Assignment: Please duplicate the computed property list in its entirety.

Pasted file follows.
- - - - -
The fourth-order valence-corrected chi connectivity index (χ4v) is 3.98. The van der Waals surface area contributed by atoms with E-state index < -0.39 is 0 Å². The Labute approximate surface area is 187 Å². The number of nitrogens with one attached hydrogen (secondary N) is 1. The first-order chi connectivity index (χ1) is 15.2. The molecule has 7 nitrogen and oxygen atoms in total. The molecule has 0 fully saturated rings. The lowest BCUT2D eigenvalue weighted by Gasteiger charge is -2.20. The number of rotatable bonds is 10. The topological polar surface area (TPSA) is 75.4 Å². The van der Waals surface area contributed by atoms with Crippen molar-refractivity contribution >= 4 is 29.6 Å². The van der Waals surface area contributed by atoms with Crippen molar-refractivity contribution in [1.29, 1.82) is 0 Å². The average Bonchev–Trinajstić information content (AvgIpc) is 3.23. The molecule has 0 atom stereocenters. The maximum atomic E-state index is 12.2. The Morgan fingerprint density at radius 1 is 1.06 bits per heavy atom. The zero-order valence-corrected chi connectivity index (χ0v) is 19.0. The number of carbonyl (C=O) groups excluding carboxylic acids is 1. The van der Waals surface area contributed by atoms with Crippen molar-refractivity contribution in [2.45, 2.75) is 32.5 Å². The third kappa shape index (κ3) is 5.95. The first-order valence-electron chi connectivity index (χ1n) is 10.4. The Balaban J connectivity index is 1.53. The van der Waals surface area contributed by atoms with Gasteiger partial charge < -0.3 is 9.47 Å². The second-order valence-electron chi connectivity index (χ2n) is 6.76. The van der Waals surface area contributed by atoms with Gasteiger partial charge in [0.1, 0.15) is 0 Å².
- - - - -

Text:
The fourth-order valence-corrected chi connectivity index (χ4v) is 3.98. The van der Waals surface area contributed by atoms with E-state index < -0.39 is 0 Å². The Labute approximate surface area is 187 Å². The number of nitrogens with one attached hydrogen (secondary N) is 1. The first-order chi connectivity index (χ1) is 15.2. The molecule has 7 nitrogen and oxygen atoms in total. The molecule has 0 fully saturated rings. The lowest BCUT2D eigenvalue weighted by Gasteiger charge is -2.20. The number of rotatable bonds is 10. The topological polar surface area (TPSA) is 75.4 Å². The van der Waals surface area contributed by atoms with Crippen molar-refractivity contribution >= 4 is 29.6 Å². The van der Waals surface area contributed by atoms with Crippen molar-refractivity contribution in [1.29, 1.82) is 0 Å². The average Bonchev–Trinajstić information content (AvgIpc) is 3.23. The molecule has 0 atom stereocenters. The maximum atomic E-state index is 12.2. The Morgan fingerprint density at radius 1 is 1.06 bits per heavy atom. The zero-order valence-corrected chi connectivity index (χ0v) is 19.0. The number of carbonyl (C=O) groups excluding carboxylic acids is 1. The van der Waals surface area contributed by atoms with Crippen molar-refractivity contribution in [2.45, 2.75) is 32.5 Å². The third kappa shape index (κ3) is 5.95. The first-order valence-electron chi connectivity index (χ1n) is 10.4. The Balaban J connectivity index is 1.53. The van der Waals surface area contributed by atoms with Gasteiger partial charge < -0.3 is 9.47 Å². The second-order valence-electron chi connectivity index (χ2n) is 6.76. The van der Waals surface area contributed by atoms with Gasteiger partial charge in [0.1, 0.15) is 0 Å².